|Depo-Testosterone (Testosterone cypionate) is not indicated for women, especially during pregnancy. It is contraindicated in men with known or suspected cancer of the prostate or breast. It should not be used in people with a known hypersensitivity to its ingredients. Additional warnings are listed for seniors, children, and those with liver, heart, and kidney problems.|
Pfizer also provides the following warnings:
- Depo-testosterone use in those with diabetes may cause decreased blood glucose levels and result in a decreased need for insulin. Monitor your blood glucose levels carefully.
- Injectable testosterone increases the rate of clearance of propranolol from the body and may cause a need to adjust dosages.
- Using testosterone with corticosteroids can increase edema (swelling), which may lead to serious problems in those with heart, kidney, or liver disease.
- Androgens may increase sensitivity to oral medications used to thin the blood and decrease the risk for blood clots.
- No interactions with foods have been reported.
- Some herbal products, such as St. John’s Wort, may decrease plasma testosterone levels.
The usual dosage for Depo-testosterone is 200 mg intramuscularly every two weeks. However, each clinical situation is unique, and your health care provider will determine the appropriate dosage for your condition.
Every medication comes with risks and benefits. The risks and benefits in this guide are not meant to be comprehensive or complete (Daily Med, n.d.)
Step 3: Buy Testosterone Cypionate Online
Testosterone cypionate is classified as a schedule III drug by the U.S. Drug Enforcement Agency (DEA), so a prescription is required to buy testosterone cypionate online legally. Most websites selling testosterone are not located in the U.S. and do not require a prescription to buy testosterone cypionate. Since a prescription is required to buy testosterone cypionate online, your package may be confiscated at the border if it is identified. An even bigger risk is that you cannot be sure what is in the testosterone injections from a country that is not required to follow FDA guidelines.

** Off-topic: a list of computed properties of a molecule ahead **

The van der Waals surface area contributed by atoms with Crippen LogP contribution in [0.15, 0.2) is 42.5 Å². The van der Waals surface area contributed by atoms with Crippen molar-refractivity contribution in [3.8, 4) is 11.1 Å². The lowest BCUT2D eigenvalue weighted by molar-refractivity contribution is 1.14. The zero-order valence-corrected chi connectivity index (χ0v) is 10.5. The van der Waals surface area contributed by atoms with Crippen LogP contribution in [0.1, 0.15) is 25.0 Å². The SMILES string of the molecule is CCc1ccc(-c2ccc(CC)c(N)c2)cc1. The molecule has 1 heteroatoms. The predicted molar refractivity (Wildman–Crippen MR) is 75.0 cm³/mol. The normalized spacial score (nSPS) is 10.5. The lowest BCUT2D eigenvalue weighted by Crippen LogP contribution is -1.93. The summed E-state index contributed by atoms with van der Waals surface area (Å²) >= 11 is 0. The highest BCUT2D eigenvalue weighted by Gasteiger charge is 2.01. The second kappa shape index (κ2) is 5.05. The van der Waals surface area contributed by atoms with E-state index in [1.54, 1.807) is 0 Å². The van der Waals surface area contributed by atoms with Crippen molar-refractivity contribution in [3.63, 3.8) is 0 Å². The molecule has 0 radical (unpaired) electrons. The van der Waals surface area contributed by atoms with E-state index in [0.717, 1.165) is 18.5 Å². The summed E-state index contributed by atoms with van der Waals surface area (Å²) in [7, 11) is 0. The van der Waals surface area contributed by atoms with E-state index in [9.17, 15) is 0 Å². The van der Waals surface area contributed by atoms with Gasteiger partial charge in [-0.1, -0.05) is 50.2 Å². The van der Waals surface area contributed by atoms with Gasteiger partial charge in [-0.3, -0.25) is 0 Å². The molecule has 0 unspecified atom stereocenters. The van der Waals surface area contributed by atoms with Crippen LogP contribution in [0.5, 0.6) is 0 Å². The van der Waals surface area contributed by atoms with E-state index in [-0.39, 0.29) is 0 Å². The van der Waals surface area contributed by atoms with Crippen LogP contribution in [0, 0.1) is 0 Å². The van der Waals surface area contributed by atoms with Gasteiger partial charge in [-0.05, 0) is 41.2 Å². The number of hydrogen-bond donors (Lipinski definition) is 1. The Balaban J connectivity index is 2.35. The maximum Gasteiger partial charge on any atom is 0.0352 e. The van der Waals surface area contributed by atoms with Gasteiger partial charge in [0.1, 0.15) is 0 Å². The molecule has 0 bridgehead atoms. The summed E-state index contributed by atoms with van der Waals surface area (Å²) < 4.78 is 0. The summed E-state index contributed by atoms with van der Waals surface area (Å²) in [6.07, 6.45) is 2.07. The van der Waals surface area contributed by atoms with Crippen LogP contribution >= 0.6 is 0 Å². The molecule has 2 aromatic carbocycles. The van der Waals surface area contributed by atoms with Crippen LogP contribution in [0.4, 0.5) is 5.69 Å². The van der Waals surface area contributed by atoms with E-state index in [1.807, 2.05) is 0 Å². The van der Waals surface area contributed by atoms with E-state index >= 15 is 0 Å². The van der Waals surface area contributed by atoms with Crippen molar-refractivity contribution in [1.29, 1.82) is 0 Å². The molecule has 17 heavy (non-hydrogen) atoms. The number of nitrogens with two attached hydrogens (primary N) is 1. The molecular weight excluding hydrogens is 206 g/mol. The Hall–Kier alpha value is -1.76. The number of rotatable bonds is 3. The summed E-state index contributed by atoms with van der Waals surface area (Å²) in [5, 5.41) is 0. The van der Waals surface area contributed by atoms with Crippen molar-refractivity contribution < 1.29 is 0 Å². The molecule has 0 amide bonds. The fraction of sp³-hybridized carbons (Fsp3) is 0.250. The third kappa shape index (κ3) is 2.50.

To ensure that you are filling your testosterone cypionate prescription online safely, consider the following:
- Does the pharmacy provide a phone number and contact information?
- Are you able to have your questions answered by a pharmacist?
- Can you verify that the pharmacy is located in the U.S.?
- Can you verify that the pharmacy is licensed?
- Do they require a prescription to fill testosterone cypionate online?
Increased longevity and population aging will increase the number of men interested in testosterone replacement therapy. The diagnosis of low testosterone levels requires two separate measurements of low testosterone levels combined with symptoms and signs of hypogonadism. Many benefits have been cited for using TRT to correct low testosterone levels. The risks associated with TRT are less clear and need more clinical trials to define them better. Once a diagnosis is made, men are given a prescription for testosterone cypionate, a much safer alternative to oral testosterone. Testosterone cypionate is a schedule III drug and requires a prescription in the U.S. Men can buy testosterone cypionate online with a prescription. Follow-up should be scheduled to evaluate lab values changes and watch for any potential side effects from treatment (Bassil et al., 2009).